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The Different Kinds of Braking


The Different Kinds of Braking

One thing too many drivers learn very late is the importance of knowing when not to brake. Skilled observation of the traffic around you should guide every move you make while behind the wheel, so that you are not blindsided by dangers you should have seen coming. This also serves well in terms of fuel savings, as well as time considering you only need to accelerate fewer times.

Emergency Braking When you Have ABS

With most cars these days coming equipped with ABS, you have the simplified option of flooring the brake pedal and holding it there. This does not cause the wheels to lock, which means you get to keep going in the same straight line, and only hit what you have directly in your sights.

Emergency Braking When you Do Not Have ABS

This makes braking more complex, requiring rapidly elevated pressure on the pedal, but also relaxing it if you sense the wheel locking by even a fraction. Easy pressure and repeated reapplication is an even better way to go, provided you have the needed situation for it. Basically, your foot is filling in for the absent ABS.

Braking Before a Corner

It is safest to take a corner after slowing down enough to make negotiating the turn a lot easier. Advanced drivers, however, finish most of their braking before the corner comes up, and ease on the brakes while turning, in what is called trail braking. This is not advisable if you are lacking the needed practice.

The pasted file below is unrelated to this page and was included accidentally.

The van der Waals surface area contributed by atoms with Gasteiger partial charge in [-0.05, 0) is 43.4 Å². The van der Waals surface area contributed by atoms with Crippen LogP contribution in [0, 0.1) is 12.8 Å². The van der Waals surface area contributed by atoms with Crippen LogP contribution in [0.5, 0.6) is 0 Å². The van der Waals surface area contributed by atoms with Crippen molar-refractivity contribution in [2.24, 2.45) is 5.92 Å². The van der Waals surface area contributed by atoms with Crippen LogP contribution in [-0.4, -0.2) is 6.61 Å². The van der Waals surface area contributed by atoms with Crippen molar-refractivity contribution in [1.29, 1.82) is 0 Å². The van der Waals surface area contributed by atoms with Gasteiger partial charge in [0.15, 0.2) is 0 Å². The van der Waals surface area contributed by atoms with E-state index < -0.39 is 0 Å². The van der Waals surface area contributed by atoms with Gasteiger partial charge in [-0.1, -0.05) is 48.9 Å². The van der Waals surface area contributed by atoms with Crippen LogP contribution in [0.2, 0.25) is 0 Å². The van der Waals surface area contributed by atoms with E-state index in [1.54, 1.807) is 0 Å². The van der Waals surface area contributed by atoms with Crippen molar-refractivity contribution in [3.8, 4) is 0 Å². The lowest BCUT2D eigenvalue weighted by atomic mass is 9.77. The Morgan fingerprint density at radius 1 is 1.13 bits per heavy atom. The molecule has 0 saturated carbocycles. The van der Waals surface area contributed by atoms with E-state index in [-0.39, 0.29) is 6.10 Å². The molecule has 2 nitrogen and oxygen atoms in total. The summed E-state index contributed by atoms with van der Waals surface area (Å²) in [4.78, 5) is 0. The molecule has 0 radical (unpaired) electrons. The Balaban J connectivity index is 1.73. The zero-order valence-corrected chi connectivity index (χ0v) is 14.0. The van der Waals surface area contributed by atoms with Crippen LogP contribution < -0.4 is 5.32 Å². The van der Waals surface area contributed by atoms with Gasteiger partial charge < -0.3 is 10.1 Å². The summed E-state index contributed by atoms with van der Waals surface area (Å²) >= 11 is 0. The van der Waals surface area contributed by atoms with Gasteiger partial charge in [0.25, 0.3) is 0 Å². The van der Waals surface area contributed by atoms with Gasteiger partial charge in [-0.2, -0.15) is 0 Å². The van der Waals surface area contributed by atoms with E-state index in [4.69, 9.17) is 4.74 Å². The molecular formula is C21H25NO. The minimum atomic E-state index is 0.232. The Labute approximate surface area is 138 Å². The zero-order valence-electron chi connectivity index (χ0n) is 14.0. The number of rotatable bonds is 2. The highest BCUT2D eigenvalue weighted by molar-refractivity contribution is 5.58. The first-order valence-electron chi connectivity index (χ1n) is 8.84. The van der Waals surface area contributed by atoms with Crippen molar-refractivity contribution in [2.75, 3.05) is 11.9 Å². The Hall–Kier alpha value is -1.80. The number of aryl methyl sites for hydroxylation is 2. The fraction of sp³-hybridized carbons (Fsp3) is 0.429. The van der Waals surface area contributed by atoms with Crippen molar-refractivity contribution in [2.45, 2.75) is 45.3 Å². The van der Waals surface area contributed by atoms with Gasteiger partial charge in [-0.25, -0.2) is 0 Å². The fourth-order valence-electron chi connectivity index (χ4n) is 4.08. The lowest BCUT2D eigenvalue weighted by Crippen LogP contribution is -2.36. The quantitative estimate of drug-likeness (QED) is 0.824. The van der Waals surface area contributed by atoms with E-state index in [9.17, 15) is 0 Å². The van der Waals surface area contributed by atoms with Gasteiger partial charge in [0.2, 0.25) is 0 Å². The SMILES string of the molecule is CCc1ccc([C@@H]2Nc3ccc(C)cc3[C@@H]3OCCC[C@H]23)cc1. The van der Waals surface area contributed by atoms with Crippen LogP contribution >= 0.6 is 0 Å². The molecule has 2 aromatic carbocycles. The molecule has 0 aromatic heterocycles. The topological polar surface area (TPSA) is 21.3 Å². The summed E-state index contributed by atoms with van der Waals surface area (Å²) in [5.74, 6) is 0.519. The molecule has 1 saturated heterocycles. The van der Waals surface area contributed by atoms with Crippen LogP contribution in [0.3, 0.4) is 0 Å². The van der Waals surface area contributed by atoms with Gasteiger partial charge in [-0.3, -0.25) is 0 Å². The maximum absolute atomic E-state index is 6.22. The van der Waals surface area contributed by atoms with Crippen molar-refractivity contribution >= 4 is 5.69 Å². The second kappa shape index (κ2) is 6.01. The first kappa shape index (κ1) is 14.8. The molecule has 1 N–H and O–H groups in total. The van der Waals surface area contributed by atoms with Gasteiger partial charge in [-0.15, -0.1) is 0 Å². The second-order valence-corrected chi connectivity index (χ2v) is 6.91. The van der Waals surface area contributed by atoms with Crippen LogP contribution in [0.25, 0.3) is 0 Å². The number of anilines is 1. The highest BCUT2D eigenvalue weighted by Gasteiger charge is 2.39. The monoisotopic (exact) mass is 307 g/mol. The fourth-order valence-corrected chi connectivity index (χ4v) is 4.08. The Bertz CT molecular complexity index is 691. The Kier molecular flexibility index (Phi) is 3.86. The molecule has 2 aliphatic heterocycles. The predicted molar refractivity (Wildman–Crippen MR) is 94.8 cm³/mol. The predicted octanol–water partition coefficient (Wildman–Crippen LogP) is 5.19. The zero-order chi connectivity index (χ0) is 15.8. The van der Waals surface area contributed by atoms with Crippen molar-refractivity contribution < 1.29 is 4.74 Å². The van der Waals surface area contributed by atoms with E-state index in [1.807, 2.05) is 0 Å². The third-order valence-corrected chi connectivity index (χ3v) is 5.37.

Cadence Braking

Cadence braking is simply braking hard, and then letting go of the pedal for a short while before hitting it hard again. This restores some of the former grip in the tires, which is another one of the things ABS can do automatically. You would appreciate the benefits of this when your 4WD started sliding downhill.

Left-Foot Braking

This skill is not essential to safe driving, but if you have mastered it to the point of usefulness, then left-foot braking is definitely worth using when the situation demands it. Just make sure that it does not interfere with steering the vehicle in any way.

None of the above things is that effective after your brakes have overheated for any reason, which is why you need to periodically replenish the brake fluid supply. After the part where you brake hard, allow the brakes some time to recover.

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